In 2011 and 2012 Aidan Turner was nominated as best actor and sexiest male for playing John Mitchell by the SFX magazine.[40][41] In 2009 Mitchell was listed on place 21 of SFX's Top Vampires of all Time list, in front of such characters as Barnabas Collins, Eric Northman or Louis de Pointe du Lac. According to SFX Mitchell is "another in a long line in conflicted vampires", however his optimism sets him apart. While the other vampires mope he smiles and tries to make the best of things.[42] In 2011 Mitchell was listed on place 60 of SFX's Top Sci-Fi Icons list, in front of such characters as Ron Weasley, Sam Winchester, Rory Williams, Xena, Sookie Stackhouse or Gandalf.[43]

In 2014 Mitchell was listed as a honourable mention in WatchMojo.com's Top 10 TV Vampires list.[44] In 2016 Mitchell was selected as number 9 of WatchMojo.com's Top 10 Sexy Male TV Vampires list.[45]

See also[edit]

References[edit]

  1. ^ Being Human, script for Series 2 Episode 8
  2. ^ "Being Human Review". burrunjor.com. 31 March 2015. Retrieved 12 July 2017.
  3. ^ Ben Dowell (6 November 2007). "Cohen green lights vampire comedy". The Guardian. Retrieved 12 July 2017.
  4. ^ a b Dean Agius (27 January 2012). "Box Set Binge: Being Human, Goliath and Schitt's Creek". What's on TV. Retrieved 11 July 2017.
  5. ^ Shawn Lunn (1 June 2009). "My Review of Being Human's 1x00: "The Monsters Inside"". shawnlunn2002.blogspot.de. Retrieved 12 July 2017.
  6. ^ Jay Davis (10 March 2013). "Being Human: A Series Retrospective". jadavisofmo.blogspot.de. Retrieved 12 July 2017.
  7. ^ "The Most Underrated BBC Three Shows". NME. 15 February 2016. Retrieved 11 July 2017.
  8. ^ a b c d Crystal Coleman (19 April 2011). "Being Human Recap: U.K. Series 1 Primer". persephonemagazine.com. Retrieved 12 July 2017.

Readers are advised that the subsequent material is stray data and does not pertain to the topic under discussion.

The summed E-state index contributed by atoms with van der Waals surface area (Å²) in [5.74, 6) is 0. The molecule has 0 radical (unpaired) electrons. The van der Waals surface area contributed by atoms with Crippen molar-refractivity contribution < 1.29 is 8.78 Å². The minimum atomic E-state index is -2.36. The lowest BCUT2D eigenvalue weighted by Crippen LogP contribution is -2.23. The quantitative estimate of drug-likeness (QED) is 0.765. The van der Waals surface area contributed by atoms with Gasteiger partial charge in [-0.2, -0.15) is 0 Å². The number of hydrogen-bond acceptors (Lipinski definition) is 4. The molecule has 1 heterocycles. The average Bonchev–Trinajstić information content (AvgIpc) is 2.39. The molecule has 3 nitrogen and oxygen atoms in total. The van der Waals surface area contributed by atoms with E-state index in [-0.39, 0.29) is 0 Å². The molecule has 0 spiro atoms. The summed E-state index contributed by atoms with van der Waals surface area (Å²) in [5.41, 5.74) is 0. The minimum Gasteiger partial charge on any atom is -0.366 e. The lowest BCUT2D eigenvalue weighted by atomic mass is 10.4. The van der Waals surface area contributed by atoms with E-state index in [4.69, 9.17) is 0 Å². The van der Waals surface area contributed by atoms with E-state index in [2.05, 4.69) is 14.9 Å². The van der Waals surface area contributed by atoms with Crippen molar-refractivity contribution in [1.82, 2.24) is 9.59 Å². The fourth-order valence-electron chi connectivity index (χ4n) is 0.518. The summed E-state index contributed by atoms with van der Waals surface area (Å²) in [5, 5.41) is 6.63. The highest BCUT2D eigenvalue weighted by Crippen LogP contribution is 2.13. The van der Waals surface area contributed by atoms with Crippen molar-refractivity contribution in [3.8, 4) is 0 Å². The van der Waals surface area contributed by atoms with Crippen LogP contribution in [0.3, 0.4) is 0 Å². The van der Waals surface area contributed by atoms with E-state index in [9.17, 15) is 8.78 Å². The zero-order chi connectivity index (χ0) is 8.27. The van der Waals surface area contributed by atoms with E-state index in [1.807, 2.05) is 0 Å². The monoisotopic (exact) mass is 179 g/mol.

9. ^ Mark Oakley (23 August 2009). "Being Human episode 3 review". Den of Geek. Retrieved 12 July 2017. Italic or bold markup not allowed in: |publisher= (help)
  10. ^ Mark Oakley (11 January 2010). "One of the BBC's best geek shows of 2009 returns for a second outing and it's a strong, if uneven, start for Being Human series 2..." Den of Geek. Retrieved 12 July 2017. Italic or bold markup not allowed in: |publisher= (help)
  11. ^ "Being Human: "Series 2, Episode 4" Review". IGN. 1 February 2010. Retrieved 12 July 2017.
  12. ^ "Being Human: "Series 2, Episode 5" Review". IGN. 9 February 2010. Retrieved 12 July 2017.
  13. ^ "Being Human 'Series 2, Episode 3' Review". IGN. 17 August 2009. Retrieved 12 July 2017.
  14. ^ Mark Oakley (1 February 2010). "Being Human series 2 episode 4 review". Den of Geek. Retrieved 12 July 2017. Italic or bold markup not allowed in: |publisher= (help)
  15. ^ "Being Human: "Series 2, Episode 7" Review". IGN. 22 February 2010. Retrieved 12 July 2017.
  16. ^ a b Aubry D'Arminio (20 February 2011). "EXCLUSIVE: Aidan Turner on prepping for 'The Hobbit' and possibly leaving 'Being Human'". Entertainment Weekly. Retrieved 11 July 2017.
  17. ^ Black, Joane: Being Human, Cambridge: Classic TV Press 2011, S. 248-264